As usual, the kit from McJohn was complete, well sorted and of high quality. After sorting the components I started with the usual sequence, i.e. resistors and diodes first, followed by LED, transistors and conductors. At the end I have soldered in all sockets and connectors.
The connection between MBC2 and uTerm is realized with 8-pin pin headers - male on the MBC2, female on the uTerm. Two mounting variants are possible:
- Both PCB "laying horizontally": we need the angled pin header for the MBC2, or
- MBC2 and uTerm are mounted with a 90° angle, i.e. uTerm is "standing": here we need a straight pin header.
I have chosen variant 2 and therefore soldered the straight pin header. To securely connect both PCB, matching 3D-printed plastic angles are part of the kit, together with plastic screws and stand-offs.
Testing the MBC2- and uTerm-PCBs
A first test of the PCBs was done without inserting the chips. The MBC2 and uTerm were connected, incl. the short 2-pin power supply cable (5V). After connection of the main power supply, I tested correct levels of GND and +5V on all sockets and connectors.
After all looked pretty OK, I inserted the chips into their corresponding sockets, connected the keyboard and the Monitor and powered everything up again. Et voila: the board started immediately, showing the boot messages on the screen! Unfortunately, the PS/2-Keyboard seemed not to work at all - no reaction on pressing the keys.
Before checking the reason of the non-functional keyboard, I wanted to finish testing of the MBC2 itself. So, I decided to setup a serial connection to my PC. Part of the kit was a USB-to-serial cable. Unfortunately the pinout of this cable was not documented, so I had to do some web research. The following pinout seems reasonable:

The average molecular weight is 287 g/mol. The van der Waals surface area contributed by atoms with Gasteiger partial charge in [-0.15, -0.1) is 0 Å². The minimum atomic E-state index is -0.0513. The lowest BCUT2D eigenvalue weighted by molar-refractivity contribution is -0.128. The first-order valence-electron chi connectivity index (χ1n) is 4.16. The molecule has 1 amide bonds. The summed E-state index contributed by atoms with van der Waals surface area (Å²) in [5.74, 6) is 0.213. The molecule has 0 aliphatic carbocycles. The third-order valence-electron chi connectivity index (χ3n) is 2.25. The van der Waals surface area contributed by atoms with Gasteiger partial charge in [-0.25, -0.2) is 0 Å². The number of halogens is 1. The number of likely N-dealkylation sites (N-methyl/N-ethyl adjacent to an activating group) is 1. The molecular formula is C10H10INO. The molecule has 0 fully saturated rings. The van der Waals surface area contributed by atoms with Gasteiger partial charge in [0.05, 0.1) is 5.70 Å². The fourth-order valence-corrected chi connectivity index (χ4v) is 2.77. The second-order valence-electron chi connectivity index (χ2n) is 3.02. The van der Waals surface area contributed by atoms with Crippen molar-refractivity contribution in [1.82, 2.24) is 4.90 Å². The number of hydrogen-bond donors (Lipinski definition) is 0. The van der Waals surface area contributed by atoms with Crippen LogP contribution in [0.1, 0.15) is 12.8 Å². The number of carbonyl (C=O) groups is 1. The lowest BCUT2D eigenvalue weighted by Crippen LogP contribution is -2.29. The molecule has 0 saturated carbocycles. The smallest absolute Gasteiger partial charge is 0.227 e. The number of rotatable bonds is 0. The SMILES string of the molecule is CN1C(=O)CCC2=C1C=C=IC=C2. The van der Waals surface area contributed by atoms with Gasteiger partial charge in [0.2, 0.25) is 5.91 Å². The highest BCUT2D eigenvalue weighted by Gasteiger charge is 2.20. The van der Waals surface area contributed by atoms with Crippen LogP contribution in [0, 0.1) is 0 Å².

- black: GND
- red: +5V
- white: RX
- green: TX
But no connection to my MAC was possible, using the cable. The device was simply not recognized. Luckily I have a FTDI-adaptor at hand (a small PCB from AZDelivery). To use this adaptor I had to create a cable, connecting the FTDI with the pins of the serial interface on the uTerm. The pinout of this cable had to be as follows:
|Pin FTDI||Signal||Colour||Pin MCB2|
The FTDI board was recognized by my MAC immediately! With the following command inside the MAC-Terminal you can find out the Device ID of the FTDI:
And the next comand starts the terminal session with the uTerm & MBC2:
screen /dev/xx.usbserial-XXXXXXXX 115200 –L
Of course, you have to replace "XXXXXXXX" with the device ID retrieved by the "ls" command.
The parameter "-L" will allow logging of the whole terminal session. The session can be ended, using Ctrl+A and then Ctrl+K.
Setup of MBC2 and uTerm
Using the terminal session, I was able to sent key-strokes and complete the initial setup of the system, e.g. setting correct time & date for the RTC. A closer examination of the uTerm, to find out the reason for the non-working keyboard, led to no result. All components were of correct value at the correct position, no bad solder joints or shortcuts could be identified. Finally I tried it with a different PS/2-keyboard - and then it worked. Maybe my "more modern" PS/2-keyboard I tried initially, has some incompatibilities, who knows. Anyway, the vintage keyboard works as a charm!
Well, the next task will be to dig a little bit deeper into the system, and into CP/M in particular. But this will be something fo a future blog post.